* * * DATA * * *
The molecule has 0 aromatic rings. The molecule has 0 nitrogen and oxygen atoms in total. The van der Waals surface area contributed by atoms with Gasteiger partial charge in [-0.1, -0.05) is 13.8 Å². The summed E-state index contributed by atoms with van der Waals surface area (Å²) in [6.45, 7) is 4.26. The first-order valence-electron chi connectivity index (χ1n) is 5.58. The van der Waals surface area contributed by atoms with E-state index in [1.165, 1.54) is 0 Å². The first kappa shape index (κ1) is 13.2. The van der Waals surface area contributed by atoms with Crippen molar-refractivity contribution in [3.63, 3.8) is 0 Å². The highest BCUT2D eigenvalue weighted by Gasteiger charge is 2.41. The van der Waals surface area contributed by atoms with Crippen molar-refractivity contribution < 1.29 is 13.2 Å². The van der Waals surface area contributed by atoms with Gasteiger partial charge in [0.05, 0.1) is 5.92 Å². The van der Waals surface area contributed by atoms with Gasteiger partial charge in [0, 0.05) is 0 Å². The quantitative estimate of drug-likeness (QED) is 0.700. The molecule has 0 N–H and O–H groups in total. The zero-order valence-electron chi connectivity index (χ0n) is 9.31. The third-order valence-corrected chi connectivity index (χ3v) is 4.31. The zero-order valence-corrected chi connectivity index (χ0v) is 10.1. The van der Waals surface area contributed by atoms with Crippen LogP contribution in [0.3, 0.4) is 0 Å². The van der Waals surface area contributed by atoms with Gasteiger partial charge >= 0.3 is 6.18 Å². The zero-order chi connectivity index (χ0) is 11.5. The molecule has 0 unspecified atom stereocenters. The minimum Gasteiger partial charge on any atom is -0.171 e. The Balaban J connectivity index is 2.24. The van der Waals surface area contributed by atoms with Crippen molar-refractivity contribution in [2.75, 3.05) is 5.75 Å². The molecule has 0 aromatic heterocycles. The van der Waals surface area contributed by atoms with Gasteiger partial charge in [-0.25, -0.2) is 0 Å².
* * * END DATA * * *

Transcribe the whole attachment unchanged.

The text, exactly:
The molecule has 0 aromatic rings. The molecule has 0 nitrogen and oxygen atoms in total. The van der Waals surface area contributed by atoms with Gasteiger partial charge in [-0.1, -0.05) is 13.8 Å². The summed E-state index contributed by atoms with van der Waals surface area (Å²) in [6.45, 7) is 4.26. The first-order valence-electron chi connectivity index (χ1n) is 5.58. The van der Waals surface area contributed by atoms with E-state index in [1.165, 1.54) is 0 Å². The first kappa shape index (κ1) is 13.2. The van der Waals surface area contributed by atoms with Crippen molar-refractivity contribution in [3.63, 3.8) is 0 Å². The highest BCUT2D eigenvalue weighted by Gasteiger charge is 2.41. The van der Waals surface area contributed by atoms with Crippen molar-refractivity contribution < 1.29 is 13.2 Å². The van der Waals surface area contributed by atoms with Gasteiger partial charge in [0.05, 0.1) is 5.92 Å². The van der Waals surface area contributed by atoms with Gasteiger partial charge in [0, 0.05) is 0 Å². The quantitative estimate of drug-likeness (QED) is 0.700. The molecule has 0 N–H and O–H groups in total. The zero-order valence-electron chi connectivity index (χ0n) is 9.31. The third-order valence-corrected chi connectivity index (χ3v) is 4.31. The zero-order valence-corrected chi connectivity index (χ0v) is 10.1. The van der Waals surface area contributed by atoms with Crippen LogP contribution in [0.3, 0.4) is 0 Å². The van der Waals surface area contributed by atoms with Gasteiger partial charge >= 0.3 is 6.18 Å². The zero-order chi connectivity index (χ0) is 11.5. The molecule has 0 unspecified atom stereocenters. The minimum Gasteiger partial charge on any atom is -0.171 e. The Balaban J connectivity index is 2.24. The van der Waals surface area contributed by atoms with Crippen molar-refractivity contribution in [2.75, 3.05) is 5.75 Å². The molecule has 0 aromatic heterocycles. The van der Waals surface area contributed by atoms with Gasteiger partial charge in [-0.25, -0.2) is 0 Å².